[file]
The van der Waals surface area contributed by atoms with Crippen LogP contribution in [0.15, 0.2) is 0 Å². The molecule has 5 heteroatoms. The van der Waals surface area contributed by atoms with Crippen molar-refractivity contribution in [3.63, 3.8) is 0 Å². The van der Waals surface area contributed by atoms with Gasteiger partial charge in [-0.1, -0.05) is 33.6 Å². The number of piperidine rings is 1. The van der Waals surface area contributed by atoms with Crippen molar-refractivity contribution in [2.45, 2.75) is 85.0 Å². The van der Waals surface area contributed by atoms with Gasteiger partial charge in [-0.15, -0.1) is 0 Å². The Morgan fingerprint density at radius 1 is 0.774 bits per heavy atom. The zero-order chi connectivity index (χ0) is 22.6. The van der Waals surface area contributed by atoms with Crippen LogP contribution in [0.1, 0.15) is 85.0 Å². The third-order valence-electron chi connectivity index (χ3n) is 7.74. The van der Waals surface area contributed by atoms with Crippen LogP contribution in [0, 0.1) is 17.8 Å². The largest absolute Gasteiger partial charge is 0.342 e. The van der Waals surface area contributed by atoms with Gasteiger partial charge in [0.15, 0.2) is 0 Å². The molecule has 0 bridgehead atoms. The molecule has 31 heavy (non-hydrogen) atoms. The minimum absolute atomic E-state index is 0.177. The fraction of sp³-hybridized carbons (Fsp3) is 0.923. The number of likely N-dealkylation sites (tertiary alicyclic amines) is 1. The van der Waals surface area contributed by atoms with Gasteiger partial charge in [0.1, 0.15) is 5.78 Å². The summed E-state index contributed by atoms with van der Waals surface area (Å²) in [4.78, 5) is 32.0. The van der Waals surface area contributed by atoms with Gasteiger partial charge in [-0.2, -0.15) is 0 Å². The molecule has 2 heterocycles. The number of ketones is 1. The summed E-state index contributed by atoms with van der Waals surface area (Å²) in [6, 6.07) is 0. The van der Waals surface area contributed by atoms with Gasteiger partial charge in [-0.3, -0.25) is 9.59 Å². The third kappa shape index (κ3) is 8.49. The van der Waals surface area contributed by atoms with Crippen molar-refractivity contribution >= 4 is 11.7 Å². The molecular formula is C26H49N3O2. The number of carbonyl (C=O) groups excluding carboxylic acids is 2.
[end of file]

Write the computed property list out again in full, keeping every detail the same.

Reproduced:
The van der Waals surface area contributed by atoms with Crippen LogP contribution in [0.15, 0.2) is 0 Å². The molecule has 5 heteroatoms. The van der Waals surface area contributed by atoms with Crippen molar-refractivity contribution in [3.63, 3.8) is 0 Å². The van der Waals surface area contributed by atoms with Gasteiger partial charge in [-0.1, -0.05) is 33.6 Å². The number of piperidine rings is 1. The van der Waals surface area contributed by atoms with Crippen molar-refractivity contribution in [2.45, 2.75) is 85.0 Å². The van der Waals surface area contributed by atoms with Gasteiger partial charge in [-0.15, -0.1) is 0 Å². The Morgan fingerprint density at radius 1 is 0.774 bits per heavy atom. The zero-order chi connectivity index (χ0) is 22.6. The van der Waals surface area contributed by atoms with Crippen LogP contribution in [0.1, 0.15) is 85.0 Å². The third-order valence-electron chi connectivity index (χ3n) is 7.74. The van der Waals surface area contributed by atoms with Crippen LogP contribution in [0, 0.1) is 17.8 Å². The largest absolute Gasteiger partial charge is 0.342 e. The van der Waals surface area contributed by atoms with Gasteiger partial charge in [0.15, 0.2) is 0 Å². The molecule has 0 bridgehead atoms. The molecule has 31 heavy (non-hydrogen) atoms. The minimum absolute atomic E-state index is 0.177. The fraction of sp³-hybridized carbons (Fsp3) is 0.923. The number of likely N-dealkylation sites (tertiary alicyclic amines) is 1. The van der Waals surface area contributed by atoms with Gasteiger partial charge in [0.1, 0.15) is 5.78 Å². The summed E-state index contributed by atoms with van der Waals surface area (Å²) in [4.78, 5) is 32.0. The van der Waals surface area contributed by atoms with Gasteiger partial charge in [-0.2, -0.15) is 0 Å². The molecule has 2 heterocycles. The number of ketones is 1. The summed E-state index contributed by atoms with van der Waals surface area (Å²) in [6, 6.07) is 0. The van der Waals surface area contributed by atoms with Gasteiger partial charge in [-0.3, -0.25) is 9.59 Å². The third kappa shape index (κ3) is 8.49. The van der Waals surface area contributed by atoms with Crippen molar-refractivity contribution >= 4 is 11.7 Å². The molecular formula is C26H49N3O2. The number of carbonyl (C=O) groups excluding carboxylic acids is 2.